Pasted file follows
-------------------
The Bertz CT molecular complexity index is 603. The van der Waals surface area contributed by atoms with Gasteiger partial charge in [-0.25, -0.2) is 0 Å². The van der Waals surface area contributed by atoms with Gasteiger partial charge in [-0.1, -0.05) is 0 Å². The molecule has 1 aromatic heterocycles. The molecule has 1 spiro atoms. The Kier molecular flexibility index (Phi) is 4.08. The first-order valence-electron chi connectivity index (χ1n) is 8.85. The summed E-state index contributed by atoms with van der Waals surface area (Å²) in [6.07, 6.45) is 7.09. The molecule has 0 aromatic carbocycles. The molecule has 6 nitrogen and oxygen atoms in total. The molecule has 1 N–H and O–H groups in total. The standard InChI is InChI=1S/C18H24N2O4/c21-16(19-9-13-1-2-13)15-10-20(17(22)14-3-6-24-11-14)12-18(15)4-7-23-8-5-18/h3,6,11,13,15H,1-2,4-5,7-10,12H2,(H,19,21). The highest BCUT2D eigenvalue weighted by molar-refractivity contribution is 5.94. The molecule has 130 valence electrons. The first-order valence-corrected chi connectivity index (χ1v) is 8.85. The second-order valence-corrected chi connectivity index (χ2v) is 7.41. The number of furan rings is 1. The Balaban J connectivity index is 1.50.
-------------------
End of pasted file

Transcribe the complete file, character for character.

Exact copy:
The Bertz CT molecular complexity index is 603. The van der Waals surface area contributed by atoms with Gasteiger partial charge in [-0.25, -0.2) is 0 Å². The van der Waals surface area contributed by atoms with Gasteiger partial charge in [-0.1, -0.05) is 0 Å². The molecule has 1 aromatic heterocycles. The molecule has 1 spiro atoms. The Kier molecular flexibility index (Phi) is 4.08. The first-order valence-electron chi connectivity index (χ1n) is 8.85. The summed E-state index contributed by atoms with van der Waals surface area (Å²) in [6.07, 6.45) is 7.09. The molecule has 0 aromatic carbocycles. The molecule has 6 nitrogen and oxygen atoms in total. The molecule has 1 N–H and O–H groups in total. The standard InChI is InChI=1S/C18H24N2O4/c21-16(19-9-13-1-2-13)15-10-20(17(22)14-3-6-24-11-14)12-18(15)4-7-23-8-5-18/h3,6,11,13,15H,1-2,4-5,7-10,12H2,(H,19,21). The highest BCUT2D eigenvalue weighted by molar-refractivity contribution is 5.94. The molecule has 130 valence electrons. The first-order valence-corrected chi connectivity index (χ1v) is 8.85. The second-order valence-corrected chi connectivity index (χ2v) is 7.41. The number of furan rings is 1. The Balaban J connectivity index is 1.50.